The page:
“Cinderella” Goes to Harvard


presented by the Dunster House Opera at Harvard University
Cendrillon by Jules Massenet

Directed by Katherine Moon ’14
Music Directed by George Fu ’13
Produced by Stephanie Havens ’14 and Marina Chen ’15

February 9 – 6th at 8:30 p.m.
Dunster House, Harvard University

Cambridge, MA

Review by Nicola McEldowney

(Cambridge) The thing about going to a college production is this: it takes place at college. Therefore, coming into this production, I felt a great sense of trepidation, because I recently got over my own bout with college and I am still susceptible to triggers. Fortunately, I only have a few symptoms left: occasional twitching, a diploma and a pair of college-apparel socks. But here, it was dangerous: there were post-college stress disorder triggers everywhere. There were all the trappings of university life: the dining hall (where the production took place), the ill-rendered student council campaign poster deftly incorporating the “M-F” word, and of course, the nearly-full take-out container of sushi casually tossed in the trash. This kind of thing can transport you back to your own college days with the kind of nostalgia so profound it requires Kaopectate.

But I need not have stressed. The professionalism of the Dunster House Operaan entirely student-run organization – was apparent. I arrived early and watched the students work tirelessly and efficiently to convert their dining hall into the set of Cinderella.

Helmed by music director George Fu, Massenet’s opera was sung in an English translation. This presents an inherent problem. Opera lyrics are almost impossible to understand, and English is no exception. The problem, however, is that in English, occasionally a recognizable word seeps through, and then you realize the kinds of schlock opera characters actually go around saying. They say things like: “Oh! I know great sadness.” Or: “Ah! My soul yearns.” If anybody, even a high-octane lyric soprano, said to you in real life, “Ah! My soul yearns,” you would be justified in sticking her head in the toilet.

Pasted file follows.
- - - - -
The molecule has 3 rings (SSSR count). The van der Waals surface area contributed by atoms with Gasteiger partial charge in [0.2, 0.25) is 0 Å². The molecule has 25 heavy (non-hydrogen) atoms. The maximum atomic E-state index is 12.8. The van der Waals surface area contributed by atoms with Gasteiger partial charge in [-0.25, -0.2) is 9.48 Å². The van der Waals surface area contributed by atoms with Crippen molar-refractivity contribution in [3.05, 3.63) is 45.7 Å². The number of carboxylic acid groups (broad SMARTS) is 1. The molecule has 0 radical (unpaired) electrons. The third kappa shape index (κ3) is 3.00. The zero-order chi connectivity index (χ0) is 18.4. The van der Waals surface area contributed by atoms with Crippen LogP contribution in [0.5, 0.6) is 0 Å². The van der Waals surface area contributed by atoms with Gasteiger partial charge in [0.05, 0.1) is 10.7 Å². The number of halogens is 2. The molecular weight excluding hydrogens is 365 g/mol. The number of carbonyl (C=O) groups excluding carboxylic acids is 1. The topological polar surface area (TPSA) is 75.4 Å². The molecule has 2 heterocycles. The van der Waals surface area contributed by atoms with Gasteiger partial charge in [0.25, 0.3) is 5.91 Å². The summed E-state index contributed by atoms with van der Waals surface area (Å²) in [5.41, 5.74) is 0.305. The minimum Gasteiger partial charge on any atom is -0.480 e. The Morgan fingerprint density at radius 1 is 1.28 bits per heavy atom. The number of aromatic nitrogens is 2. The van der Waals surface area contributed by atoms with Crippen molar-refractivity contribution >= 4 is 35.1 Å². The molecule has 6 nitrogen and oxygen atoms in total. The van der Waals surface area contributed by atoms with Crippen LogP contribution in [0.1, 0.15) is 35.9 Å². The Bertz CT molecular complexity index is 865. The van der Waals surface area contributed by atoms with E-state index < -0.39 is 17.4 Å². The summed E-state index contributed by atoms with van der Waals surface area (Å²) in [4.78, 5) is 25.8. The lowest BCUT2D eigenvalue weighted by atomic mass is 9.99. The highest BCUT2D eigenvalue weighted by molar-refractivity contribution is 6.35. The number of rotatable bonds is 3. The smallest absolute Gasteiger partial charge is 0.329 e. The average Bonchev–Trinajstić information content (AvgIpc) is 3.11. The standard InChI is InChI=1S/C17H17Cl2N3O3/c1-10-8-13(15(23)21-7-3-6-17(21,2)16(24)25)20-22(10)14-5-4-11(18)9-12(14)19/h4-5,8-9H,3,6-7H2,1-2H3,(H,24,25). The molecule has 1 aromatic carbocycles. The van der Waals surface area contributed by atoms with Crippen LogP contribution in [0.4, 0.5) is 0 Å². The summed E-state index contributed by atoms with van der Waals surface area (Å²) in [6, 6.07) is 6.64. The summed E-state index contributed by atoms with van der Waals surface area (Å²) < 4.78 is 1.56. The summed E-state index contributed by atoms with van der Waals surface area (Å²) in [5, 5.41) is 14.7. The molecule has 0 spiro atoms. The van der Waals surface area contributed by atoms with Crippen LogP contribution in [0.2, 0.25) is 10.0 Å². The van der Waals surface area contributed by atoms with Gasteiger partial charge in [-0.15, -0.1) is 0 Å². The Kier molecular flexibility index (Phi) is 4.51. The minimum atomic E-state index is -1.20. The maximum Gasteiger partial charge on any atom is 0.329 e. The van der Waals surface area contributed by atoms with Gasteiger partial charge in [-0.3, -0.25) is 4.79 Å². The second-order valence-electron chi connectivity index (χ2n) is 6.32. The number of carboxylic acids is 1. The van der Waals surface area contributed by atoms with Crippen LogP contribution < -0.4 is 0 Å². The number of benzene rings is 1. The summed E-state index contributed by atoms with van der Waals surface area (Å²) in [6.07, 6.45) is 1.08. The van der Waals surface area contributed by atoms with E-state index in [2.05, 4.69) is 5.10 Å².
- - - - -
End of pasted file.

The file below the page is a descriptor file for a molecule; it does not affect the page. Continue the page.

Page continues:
For this Cinderella, director Katherine Moon has a knack nice aesthetic and comic inspirations. The anachronistic gestures of the mise-en-scène were great highlights of this production. We don’t really need to know when this story is set, and thanks to the juxtaposition of the newfangled (a MacBook) against the oldfangled (the handmaids’ outfits), we never really do. Cinderella’s evil stepmother (Elizabeth Leimkuhler) and sleazy stepsisters (Olivia Miller and Julia Biedry) wear Juicy Couture-type sweatsuits in one later scene, while the latter two lounge on the bed, primping themselves and taking iPhone “selfies”. One of Moon’s best creations is a scene in which a series of silly princesses, all dressed in red, “present” themselves (emphasis on this verb; think of the animal kingdom) to the disinterested Prince Charming. Moon has imagined this scene as a series of “auditions,” which is a nice touch. Particularly inspired is the fact that a few of the hopefuls bring in headshots.

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